Nov 062013

I received an email from a reader with some great questions! I’d started a post on snowshoeing and never finished, so I had a great excuse to finish it. Here is Eryn’s question:

“I’m writing today, because as a fellow Portlander and lover of the great outdoors, I’m looking forward to winter and trying somethings that have previously been WAY outside of my comfort zone. Specifically show-shoeing. This might be too simple of a question for you to take the time to answer, but what does one WEAR!?! I’ve figured out my hiking uniform, but could you walk through exactly the garb and gear you typically use for such an adventure? Even a breakdown of your day pack would be helpful! Any recommendations on EASY, fun trails in the area? :)”

Such great questions. Let’s talk about the clothes first.


What I wear when I go snowshoeing greatly depends on the temperatures. The coldest I’ve ever gone out in the snow was 11 degrees and that was slightly unpleasant. I felt it most in my feet and hands, even though I had decent gloves on.

The first layer is long underwear from REI. I wear the pants and long sleeved shirt. Over that I sometimes wear sweatpants and then my snow pants. I wear the sweat pants if it’s super cold, but most of the time it’s not needed. The snow pants are lined but not too thickly.

I wear a thick, light-weight sweater over my long underwear shirt and depending on the temperature I wear my jacket or just a vest. I tend to get really hot when I snowshoe, even if it’s cold out. Being able to take off layers is crucial. Sometimes I will take off the sweater half-way through a trek and just wear the long underwear shirt.


I have snowshoe goggles and sometimes I wear them but usually not. The situations in which I have worn the goggles were when we were snowshoeing in the rain or it was mixed with snow. It was just more comfortable to wear the goggles. The only downside is that they can fog up sometimes.


I also wear gloves (sometimes thin fabric ones and sometimes the thicker, insulated ones) and my hat. Usually that’s sufficient. Michael and I both have a face gator and have worn it a few times, but it’s usually not cold enough to wear it.


Rent or buy snowshoes? My suggestion is to buy them. A decent pair of snowshoes runs around $150. With everything you can spend a lot of money or you can search for the cheapest pair. I wouldn’t recommend the cheapest pair simply because you get what you paid for. I’ve rented enough crappy snowshoes that buying them made sense and we spent the money to get GOOD ones. Nothing sucks more than being out in the snow and a strap on your snowshoe breaks.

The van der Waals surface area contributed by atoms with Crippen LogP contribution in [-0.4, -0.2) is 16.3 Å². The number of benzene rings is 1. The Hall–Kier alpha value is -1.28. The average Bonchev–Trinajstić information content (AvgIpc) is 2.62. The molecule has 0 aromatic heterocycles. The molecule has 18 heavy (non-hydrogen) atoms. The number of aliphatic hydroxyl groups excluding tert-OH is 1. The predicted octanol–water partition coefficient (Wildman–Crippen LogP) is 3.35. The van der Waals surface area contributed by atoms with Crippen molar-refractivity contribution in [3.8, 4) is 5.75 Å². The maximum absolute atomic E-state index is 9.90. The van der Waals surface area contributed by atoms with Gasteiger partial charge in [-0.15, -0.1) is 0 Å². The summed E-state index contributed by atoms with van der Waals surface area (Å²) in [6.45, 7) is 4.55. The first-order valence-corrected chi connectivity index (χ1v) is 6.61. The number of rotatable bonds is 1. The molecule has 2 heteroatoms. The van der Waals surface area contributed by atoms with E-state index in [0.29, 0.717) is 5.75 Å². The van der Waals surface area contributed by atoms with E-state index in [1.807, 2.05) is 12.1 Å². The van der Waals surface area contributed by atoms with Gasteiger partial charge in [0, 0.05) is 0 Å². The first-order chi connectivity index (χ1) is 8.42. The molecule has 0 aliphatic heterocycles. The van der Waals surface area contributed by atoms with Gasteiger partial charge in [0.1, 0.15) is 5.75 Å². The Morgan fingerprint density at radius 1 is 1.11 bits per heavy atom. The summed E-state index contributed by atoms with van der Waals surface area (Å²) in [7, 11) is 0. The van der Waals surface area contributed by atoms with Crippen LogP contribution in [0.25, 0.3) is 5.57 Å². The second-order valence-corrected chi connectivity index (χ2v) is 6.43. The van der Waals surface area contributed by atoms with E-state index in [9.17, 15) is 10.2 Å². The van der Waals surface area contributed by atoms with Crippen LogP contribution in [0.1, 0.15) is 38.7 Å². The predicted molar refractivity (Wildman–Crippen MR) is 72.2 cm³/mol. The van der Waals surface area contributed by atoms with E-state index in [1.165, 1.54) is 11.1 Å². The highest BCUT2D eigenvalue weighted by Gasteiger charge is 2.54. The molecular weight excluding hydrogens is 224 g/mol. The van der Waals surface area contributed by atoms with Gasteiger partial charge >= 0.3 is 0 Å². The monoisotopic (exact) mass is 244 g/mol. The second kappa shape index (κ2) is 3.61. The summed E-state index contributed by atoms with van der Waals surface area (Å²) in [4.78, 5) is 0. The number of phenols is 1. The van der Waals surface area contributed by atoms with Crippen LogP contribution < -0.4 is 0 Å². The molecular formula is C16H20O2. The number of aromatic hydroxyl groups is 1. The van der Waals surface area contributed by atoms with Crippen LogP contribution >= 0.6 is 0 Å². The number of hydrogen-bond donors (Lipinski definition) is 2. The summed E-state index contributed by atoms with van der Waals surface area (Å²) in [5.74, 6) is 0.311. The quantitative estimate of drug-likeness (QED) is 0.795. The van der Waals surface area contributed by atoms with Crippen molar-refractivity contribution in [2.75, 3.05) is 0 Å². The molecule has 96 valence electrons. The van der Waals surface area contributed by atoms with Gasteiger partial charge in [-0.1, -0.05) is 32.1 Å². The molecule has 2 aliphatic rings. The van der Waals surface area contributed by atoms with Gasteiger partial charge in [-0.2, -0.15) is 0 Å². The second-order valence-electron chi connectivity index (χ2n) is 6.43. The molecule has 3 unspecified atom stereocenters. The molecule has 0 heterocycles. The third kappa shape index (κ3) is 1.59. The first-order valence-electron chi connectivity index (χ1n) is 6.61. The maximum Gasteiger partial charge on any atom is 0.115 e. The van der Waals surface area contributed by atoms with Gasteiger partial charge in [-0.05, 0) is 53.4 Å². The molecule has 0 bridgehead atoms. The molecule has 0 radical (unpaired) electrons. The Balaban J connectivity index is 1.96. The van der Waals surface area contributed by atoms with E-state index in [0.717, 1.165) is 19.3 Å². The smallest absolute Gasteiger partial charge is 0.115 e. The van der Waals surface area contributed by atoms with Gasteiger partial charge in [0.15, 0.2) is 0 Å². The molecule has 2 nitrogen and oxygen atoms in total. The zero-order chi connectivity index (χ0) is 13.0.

I wear my hiking boots when I snowshoe. They are waterproof, comfortable and go up to my ankles. I will wear gators over the hiking boots which I LOVE. They keep the snow out of your shoes, especially if you’re walking in deep snow.


Preparing for a snowshoe trip is something that should be taken seriously. Even if it’s just a short day trip, you MUST be prepared for everything. That means packing supplies.

The stuff I pack are things like a mini first aid kit, water pills for purifying water, foil blankets, flashlight, compass, snacks, Advil, matches, the Hotties warmers, a knife, and of course, maps/books/guides:

I’ve shared some safety tips before. You can read them here in this post about snowshoeing. It’s important to be prepared because you never know what might happen. There have been a few times where we went out for a hike or to snowshoe and got lost or ended up on the wrong trail and we were out there for a lot longer than we planned on.


I’ve snowshoed in a bunch of different places. Bend is my favorite but it’s a bit of a drive from Portland. If you are in the Bend/Sisters area, I definitely recommend the Virginia Meissner Snow-Park. Love this place! It’s groomed, it’s got trails for all levels of shoers and skiers. There’s also really cute shelters with fireplaces out on the trail.

The closer places are on Mount Hood. There a ton of different trails you can check out within a 90 minute drive. Here are some of my favorites:

Trillium Lake – This is my favorite place to go on Mount Hood. There’s tons of parking, it’s groomed and the trails are clearly marked and easy to follow. It’s also gorgeous! This one is good for beginners but it’s still a challenging hike if you do the full loop.

Glacier View – This is another good one because it’s usually empty. I think we’ve done this a few times and have seen only a few other people on there with us. It’s fairly easy and flat.

White River Trail- This trail is a new one for us. We went to it on New Year’s Day this year and had a great time! It’s on the other side of Mount Hood so the drive is a little longer. It’s super popular too because there’s a huge sledding area. There are a few trails and gorgeous views of Mount Hood. This one is great!


Frog Lake – I’ve tried to do this one a few times and it’s just okay. The times I’ve gone there wasn’t really enough snow for snowshoeing. We did find a different part of the trail that had more snow and it was better.

There are so many other trails on Mount Hood that are really popular. I would like to try them someday. Unfortunately a lot of them are either backcountry (no marked trails) or super steep. With my knee issues, flat is much better. But someday.